Do Facebook’s current problems -- including potential advertising slowdown -- mean good news for TV networks, especially in this upfront ad market? Not that much.
An eye-opening 19% decline of Facebook’s stock on Thursday — which lost just over a historic $100 billion in market value due to lower-than- expected revenue results — had many wondering if Facebook’s main platform is in trouble, from an advertising point of view.
MoffettNathanson Research said Facebook’s second-quarter revenues came in 2% lower than expected — to $13.0 billion — under its $13.3 billion projection.
This is partly attributable to high-profile consumer data breaches — specifically the Cambridge Analytica scandal regarding the 2016 presidential election — which have made advertisers cautious.
Still, it did not affect Facebook’s prospects — especially its stock price. And then there was yesterday.
Beneath the surface, Facebook has some changing dynamics: Lower overall usage of its Newsfeed area, while its Stories platform is growing.
The problem here is that advertising for Stories — the newer format for sharing videos and pictures, where images typically disappear after 24 hours — are priced lower than Newsfeed. In addition, more users are expected to opt out of targeted advertising.
Will any of this bring positive news for traditional TV media, possibly for TV news networks? That would be a tough line to draw — even considering that more than 60% of all social-media consumers still get some of their news from social media platforms, like Facebook.
TV selling executives might tell you a different story.
For the current TV market, they will point to digital media ongoing issues of privacy, transparency and fraud as reasons TV networks have posted strong ad volume gains in the recent upfront.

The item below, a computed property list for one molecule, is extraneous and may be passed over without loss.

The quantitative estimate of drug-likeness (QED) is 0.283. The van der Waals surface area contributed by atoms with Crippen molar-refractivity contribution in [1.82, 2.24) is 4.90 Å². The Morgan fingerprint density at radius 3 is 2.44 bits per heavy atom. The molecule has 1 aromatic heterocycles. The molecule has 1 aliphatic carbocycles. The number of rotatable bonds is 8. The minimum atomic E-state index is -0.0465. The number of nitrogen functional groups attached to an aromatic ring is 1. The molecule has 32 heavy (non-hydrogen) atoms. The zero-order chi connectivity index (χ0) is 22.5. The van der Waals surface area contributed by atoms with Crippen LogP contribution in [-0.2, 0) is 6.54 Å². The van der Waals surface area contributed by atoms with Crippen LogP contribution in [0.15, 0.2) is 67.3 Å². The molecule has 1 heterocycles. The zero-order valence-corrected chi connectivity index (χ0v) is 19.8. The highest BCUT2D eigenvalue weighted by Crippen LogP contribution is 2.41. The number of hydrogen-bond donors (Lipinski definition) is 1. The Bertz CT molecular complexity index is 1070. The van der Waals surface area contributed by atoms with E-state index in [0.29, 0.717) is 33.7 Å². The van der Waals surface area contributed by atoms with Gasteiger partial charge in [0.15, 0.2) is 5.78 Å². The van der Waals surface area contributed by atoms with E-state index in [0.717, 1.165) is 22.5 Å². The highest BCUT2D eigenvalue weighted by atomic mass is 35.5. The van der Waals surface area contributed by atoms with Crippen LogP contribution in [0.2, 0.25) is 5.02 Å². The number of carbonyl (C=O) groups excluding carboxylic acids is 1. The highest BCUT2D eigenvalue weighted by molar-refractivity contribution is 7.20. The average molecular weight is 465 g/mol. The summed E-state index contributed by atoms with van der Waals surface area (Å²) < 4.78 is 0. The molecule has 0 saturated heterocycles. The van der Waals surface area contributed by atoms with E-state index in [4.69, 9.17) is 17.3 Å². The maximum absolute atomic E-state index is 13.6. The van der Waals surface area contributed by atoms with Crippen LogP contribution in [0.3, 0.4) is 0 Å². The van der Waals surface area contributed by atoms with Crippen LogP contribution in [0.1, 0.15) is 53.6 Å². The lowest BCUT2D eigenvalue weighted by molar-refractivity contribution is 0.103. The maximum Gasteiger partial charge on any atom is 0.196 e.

With reference to video advertising, analysts are wondering where Facebook’s investment in video content is headed. Analysts believe at some point this will affect traditional TV and video platforms -- especially news-like information TV networks.
For many, Facebook has a big upside -- despite getting dinged this week. Its second-quarter revenue gain was up a still massive 42% versus the same period a year ago. This is estimated to be followed by a smaller 33% increase in the third quarter, and 25% for the fourth, according to MoffettNathanson Research.
Compared this with possible overall highly optimistic TV upfront gains of 3% to 4%, depending on the specific TV network group.
In this light, who really looks good here?
TV networks will point to more premium, highly awareness-driven, brand-centric advertisers. Facebook will say there are big gains to be made with small- to mid-size marketers.
The battle for media spin, consumer attention, ROI and safety is only beginning. Keep your eye on stunning stock market declines among big digital media players.